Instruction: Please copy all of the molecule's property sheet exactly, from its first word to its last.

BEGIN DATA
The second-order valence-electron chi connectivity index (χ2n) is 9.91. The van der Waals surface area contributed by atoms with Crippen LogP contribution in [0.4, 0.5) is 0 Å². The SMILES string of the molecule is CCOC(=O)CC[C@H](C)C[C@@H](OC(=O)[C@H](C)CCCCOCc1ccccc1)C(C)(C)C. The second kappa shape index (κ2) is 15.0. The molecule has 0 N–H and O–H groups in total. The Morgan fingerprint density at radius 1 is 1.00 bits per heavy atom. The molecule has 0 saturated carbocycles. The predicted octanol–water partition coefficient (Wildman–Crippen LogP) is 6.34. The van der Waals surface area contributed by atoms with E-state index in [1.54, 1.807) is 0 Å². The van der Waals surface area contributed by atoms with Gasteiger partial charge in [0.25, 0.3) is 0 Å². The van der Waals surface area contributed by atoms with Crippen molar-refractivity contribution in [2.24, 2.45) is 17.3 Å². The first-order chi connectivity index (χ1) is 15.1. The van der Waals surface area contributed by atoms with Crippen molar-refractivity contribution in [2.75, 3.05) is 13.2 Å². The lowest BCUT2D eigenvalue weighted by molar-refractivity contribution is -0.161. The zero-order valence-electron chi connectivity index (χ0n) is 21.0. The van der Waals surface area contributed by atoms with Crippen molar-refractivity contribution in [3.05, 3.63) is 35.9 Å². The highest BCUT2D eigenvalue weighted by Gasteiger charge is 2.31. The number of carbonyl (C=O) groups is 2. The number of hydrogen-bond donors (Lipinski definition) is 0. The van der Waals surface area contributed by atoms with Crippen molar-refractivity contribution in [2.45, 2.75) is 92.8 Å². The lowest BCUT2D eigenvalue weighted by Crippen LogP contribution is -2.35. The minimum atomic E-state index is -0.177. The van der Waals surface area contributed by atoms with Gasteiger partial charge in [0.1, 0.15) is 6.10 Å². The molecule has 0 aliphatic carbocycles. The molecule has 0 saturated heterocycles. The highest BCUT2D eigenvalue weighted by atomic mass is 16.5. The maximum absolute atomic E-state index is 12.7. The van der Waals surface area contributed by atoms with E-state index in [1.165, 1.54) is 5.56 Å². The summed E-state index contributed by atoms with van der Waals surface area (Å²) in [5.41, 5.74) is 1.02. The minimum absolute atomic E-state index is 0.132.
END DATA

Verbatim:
The second-order valence-electron chi connectivity index (χ2n) is 9.91. The van der Waals surface area contributed by atoms with Crippen LogP contribution in [0.4, 0.5) is 0 Å². The SMILES string of the molecule is CCOC(=O)CC[C@H](C)C[C@@H](OC(=O)[C@H](C)CCCCOCc1ccccc1)C(C)(C)C. The second kappa shape index (κ2) is 15.0. The molecule has 0 N–H and O–H groups in total. The Morgan fingerprint density at radius 1 is 1.00 bits per heavy atom. The molecule has 0 saturated carbocycles. The predicted octanol–water partition coefficient (Wildman–Crippen LogP) is 6.34. The van der Waals surface area contributed by atoms with E-state index in [1.54, 1.807) is 0 Å². The van der Waals surface area contributed by atoms with Gasteiger partial charge in [0.25, 0.3) is 0 Å². The van der Waals surface area contributed by atoms with Crippen molar-refractivity contribution in [2.24, 2.45) is 17.3 Å². The first-order chi connectivity index (χ1) is 15.1. The van der Waals surface area contributed by atoms with Crippen molar-refractivity contribution in [2.75, 3.05) is 13.2 Å². The lowest BCUT2D eigenvalue weighted by molar-refractivity contribution is -0.161. The zero-order valence-electron chi connectivity index (χ0n) is 21.0. The van der Waals surface area contributed by atoms with Crippen molar-refractivity contribution in [3.05, 3.63) is 35.9 Å². The highest BCUT2D eigenvalue weighted by Gasteiger charge is 2.31. The number of carbonyl (C=O) groups is 2. The number of hydrogen-bond donors (Lipinski definition) is 0. The van der Waals surface area contributed by atoms with Crippen molar-refractivity contribution in [2.45, 2.75) is 92.8 Å². The lowest BCUT2D eigenvalue weighted by Crippen LogP contribution is -2.35. The minimum atomic E-state index is -0.177. The van der Waals surface area contributed by atoms with Gasteiger partial charge in [0.1, 0.15) is 6.10 Å². The molecule has 0 aliphatic carbocycles. The molecule has 0 saturated heterocycles. The highest BCUT2D eigenvalue weighted by atomic mass is 16.5. The maximum absolute atomic E-state index is 12.7. The van der Waals surface area contributed by atoms with E-state index in [1.165, 1.54) is 5.56 Å². The summed E-state index contributed by atoms with van der Waals surface area (Å²) in [5.41, 5.74) is 1.02. The minimum absolute atomic E-state index is 0.132.